Insuring Against the Unknown

Kevin Kerridge is the Director of <a href="http://www.hiscoxusa.com/small-business-insurance/">small business insurance</a> at Hiscox, a global insurance company with 100+ years’ experience.

While there’s probably not a company in the world uninterested in saving money, for a great number of small businesses, probably most, penny pinching and attention to every financial detail can mean the difference between surviving and prospering and losing money and folding up.

The key to finding a profitable balance between insuring your business against the incident, accident or act of God that snuffs it out and keeping the payments low enough to keep it alive, in some cases, hinges on knowing your insurance needs and getting only what you require . That’s particularly true of a new business; both because a new business is more likely to be buying insurance and because funds are often tightest earlier in a company’s life-cycle. When a business venture has taken off and some liquid capital becomes available a targeted expansion of insurance makes more sense.

There are some insurance costs that are often simply out of your hands, like worker’s compensation, disability and unemployment, for instance, and others that, while not mandatory, are a virtual necessity to protect your assets-- liability policies. As is the case with just about every other facet of your small business, what you choose to purchase is situational.

Tailoring your coverage. <a href="http://www.hiscoxusa.com/small-business-insurance/professional- liability-insurance/"> General liability</a> is almost always a wise investment. However, if you run an internet start-up that doesn’t create, package, ship or endorse any tangible product, buying product liability probably isn’t a wise investment. That may seem like a self-evident no-brainer but some novice business insurance buyers don’t think to check the details of their policy. Insurance is like any other business investment you make -- if you’re not tailoring it to your specific business you are most likely paying for something you don’t need and missing coverage for risks you do face.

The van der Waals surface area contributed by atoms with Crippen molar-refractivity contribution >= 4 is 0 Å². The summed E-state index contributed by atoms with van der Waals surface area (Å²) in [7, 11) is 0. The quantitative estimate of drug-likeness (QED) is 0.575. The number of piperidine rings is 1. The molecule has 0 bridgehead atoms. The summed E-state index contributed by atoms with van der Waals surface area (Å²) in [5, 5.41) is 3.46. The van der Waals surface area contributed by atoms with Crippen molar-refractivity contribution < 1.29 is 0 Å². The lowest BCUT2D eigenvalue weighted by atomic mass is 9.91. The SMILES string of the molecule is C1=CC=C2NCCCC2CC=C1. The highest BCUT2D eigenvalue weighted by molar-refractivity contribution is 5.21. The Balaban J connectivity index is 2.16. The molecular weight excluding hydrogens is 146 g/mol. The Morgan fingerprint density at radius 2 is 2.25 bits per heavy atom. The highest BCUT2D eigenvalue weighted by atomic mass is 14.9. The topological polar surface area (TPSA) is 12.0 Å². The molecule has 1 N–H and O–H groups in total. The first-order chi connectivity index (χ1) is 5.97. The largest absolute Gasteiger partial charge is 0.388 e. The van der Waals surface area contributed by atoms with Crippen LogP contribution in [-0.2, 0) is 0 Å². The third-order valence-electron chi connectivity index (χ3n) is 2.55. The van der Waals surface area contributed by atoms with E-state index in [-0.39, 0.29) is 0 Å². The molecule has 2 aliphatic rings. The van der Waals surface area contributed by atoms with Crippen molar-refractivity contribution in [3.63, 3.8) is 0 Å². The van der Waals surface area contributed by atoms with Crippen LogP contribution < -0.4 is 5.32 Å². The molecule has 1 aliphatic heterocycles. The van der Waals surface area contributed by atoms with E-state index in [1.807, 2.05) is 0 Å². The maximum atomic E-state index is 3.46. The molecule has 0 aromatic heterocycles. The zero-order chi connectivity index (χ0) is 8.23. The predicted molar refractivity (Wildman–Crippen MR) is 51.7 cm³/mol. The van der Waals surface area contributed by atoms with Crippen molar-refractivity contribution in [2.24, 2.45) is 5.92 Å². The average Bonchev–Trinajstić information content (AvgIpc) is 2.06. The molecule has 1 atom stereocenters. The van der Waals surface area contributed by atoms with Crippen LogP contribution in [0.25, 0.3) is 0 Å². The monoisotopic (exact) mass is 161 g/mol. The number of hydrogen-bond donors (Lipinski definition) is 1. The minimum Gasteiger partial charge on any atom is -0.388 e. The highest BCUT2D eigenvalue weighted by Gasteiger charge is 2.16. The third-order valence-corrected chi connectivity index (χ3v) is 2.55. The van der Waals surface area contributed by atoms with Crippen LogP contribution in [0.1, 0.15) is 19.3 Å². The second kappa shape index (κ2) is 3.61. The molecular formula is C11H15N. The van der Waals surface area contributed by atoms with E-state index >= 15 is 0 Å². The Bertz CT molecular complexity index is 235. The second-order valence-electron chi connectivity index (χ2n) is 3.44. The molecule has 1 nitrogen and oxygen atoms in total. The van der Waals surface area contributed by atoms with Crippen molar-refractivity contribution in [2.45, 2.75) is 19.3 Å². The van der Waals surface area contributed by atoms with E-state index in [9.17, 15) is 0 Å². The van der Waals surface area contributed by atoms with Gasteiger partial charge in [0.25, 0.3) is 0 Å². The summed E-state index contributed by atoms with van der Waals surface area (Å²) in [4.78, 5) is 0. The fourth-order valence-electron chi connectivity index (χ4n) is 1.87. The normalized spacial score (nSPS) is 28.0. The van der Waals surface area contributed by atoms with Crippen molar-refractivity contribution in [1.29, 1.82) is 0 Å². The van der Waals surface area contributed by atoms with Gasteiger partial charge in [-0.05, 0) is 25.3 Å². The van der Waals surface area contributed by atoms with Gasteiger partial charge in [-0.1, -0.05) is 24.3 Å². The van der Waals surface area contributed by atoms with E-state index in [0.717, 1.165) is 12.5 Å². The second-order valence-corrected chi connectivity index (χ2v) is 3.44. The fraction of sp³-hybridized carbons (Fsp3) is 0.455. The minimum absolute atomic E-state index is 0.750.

Risk Management. There are less-obvious steps that can be taken to lower insurance costs, like considering paying a higher deductible for catastrophic coverage. The money you save in payments is probably going to be worth it even if you have to pay a little more out-of-pocket should that catastrophe strike. In general though, no two words are more important in small business insurance consideration than “risk management.”

Risk management here applies to both tailoring an insurance package to your specific business risks (e.g., getting errors and omissions insurance that includes copyright infringement if you work in the marketing industry) and literally managing possible on-site risks. Risk management begins with specifically-tailored risk identification. Does your business perform a service that could result in an actionable mistake-giving bad advice, crashing someone’s network while installing a software package, hiring subcontractors that inadvertently damage property, etc.? Do you own or rent your office space? Do you use computers, printers, among other electronic devices to run your business? You get the idea.

Tailoring your coverage will save you money in the short and long term. Monthly payments are one thing but making sure your coverage is customized to the specific risks you face will help you realize a big cost savings in the future.

 

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Thursday, 15 November 2018
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